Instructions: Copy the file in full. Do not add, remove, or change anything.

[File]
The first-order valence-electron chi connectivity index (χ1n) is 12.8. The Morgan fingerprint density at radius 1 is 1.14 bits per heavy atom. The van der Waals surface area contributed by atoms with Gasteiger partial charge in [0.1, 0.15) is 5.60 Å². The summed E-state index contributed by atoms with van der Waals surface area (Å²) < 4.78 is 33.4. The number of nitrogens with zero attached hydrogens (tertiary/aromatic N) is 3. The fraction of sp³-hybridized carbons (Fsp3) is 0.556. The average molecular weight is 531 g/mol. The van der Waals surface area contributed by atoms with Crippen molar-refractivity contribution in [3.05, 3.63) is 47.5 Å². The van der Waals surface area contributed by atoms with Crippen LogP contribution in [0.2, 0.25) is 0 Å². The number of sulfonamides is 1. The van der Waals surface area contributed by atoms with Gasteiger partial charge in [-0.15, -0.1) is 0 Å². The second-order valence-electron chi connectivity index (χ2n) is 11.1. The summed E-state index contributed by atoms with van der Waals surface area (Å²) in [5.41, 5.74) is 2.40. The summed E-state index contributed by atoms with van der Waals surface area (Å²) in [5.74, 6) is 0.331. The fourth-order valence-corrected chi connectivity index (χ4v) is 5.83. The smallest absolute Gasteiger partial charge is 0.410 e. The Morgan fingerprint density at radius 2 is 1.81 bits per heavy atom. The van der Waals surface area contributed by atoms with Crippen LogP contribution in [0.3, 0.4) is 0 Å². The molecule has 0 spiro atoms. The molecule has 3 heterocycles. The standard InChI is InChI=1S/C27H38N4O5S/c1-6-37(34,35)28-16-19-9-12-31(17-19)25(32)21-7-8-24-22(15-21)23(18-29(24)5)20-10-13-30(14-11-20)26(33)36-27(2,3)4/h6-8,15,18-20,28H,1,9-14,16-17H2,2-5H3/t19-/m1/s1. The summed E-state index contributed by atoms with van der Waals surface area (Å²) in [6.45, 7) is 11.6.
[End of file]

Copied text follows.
The first-order valence-electron chi connectivity index (χ1n) is 12.8. The Morgan fingerprint density at radius 1 is 1.14 bits per heavy atom. The van der Waals surface area contributed by atoms with Gasteiger partial charge in [0.1, 0.15) is 5.60 Å². The summed E-state index contributed by atoms with van der Waals surface area (Å²) < 4.78 is 33.4. The number of nitrogens with zero attached hydrogens (tertiary/aromatic N) is 3. The fraction of sp³-hybridized carbons (Fsp3) is 0.556. The average molecular weight is 531 g/mol. The van der Waals surface area contributed by atoms with Crippen molar-refractivity contribution in [3.05, 3.63) is 47.5 Å². The van der Waals surface area contributed by atoms with Crippen LogP contribution in [0.2, 0.25) is 0 Å². The number of sulfonamides is 1. The van der Waals surface area contributed by atoms with Gasteiger partial charge in [-0.15, -0.1) is 0 Å². The second-order valence-electron chi connectivity index (χ2n) is 11.1. The summed E-state index contributed by atoms with van der Waals surface area (Å²) in [5.41, 5.74) is 2.40. The summed E-state index contributed by atoms with van der Waals surface area (Å²) in [5.74, 6) is 0.331. The fourth-order valence-corrected chi connectivity index (χ4v) is 5.83. The smallest absolute Gasteiger partial charge is 0.410 e. The Morgan fingerprint density at radius 2 is 1.81 bits per heavy atom. The van der Waals surface area contributed by atoms with Crippen LogP contribution in [0.3, 0.4) is 0 Å². The molecule has 0 spiro atoms. The molecule has 3 heterocycles. The standard InChI is InChI=1S/C27H38N4O5S/c1-6-37(34,35)28-16-19-9-12-31(17-19)25(32)21-7-8-24-22(15-21)23(18-29(24)5)20-10-13-30(14-11-20)26(33)36-27(2,3)4/h6-8,15,18-20,28H,1,9-14,16-17H2,2-5H3/t19-/m1/s1. The summed E-state index contributed by atoms with van der Waals surface area (Å²) in [6.45, 7) is 11.6.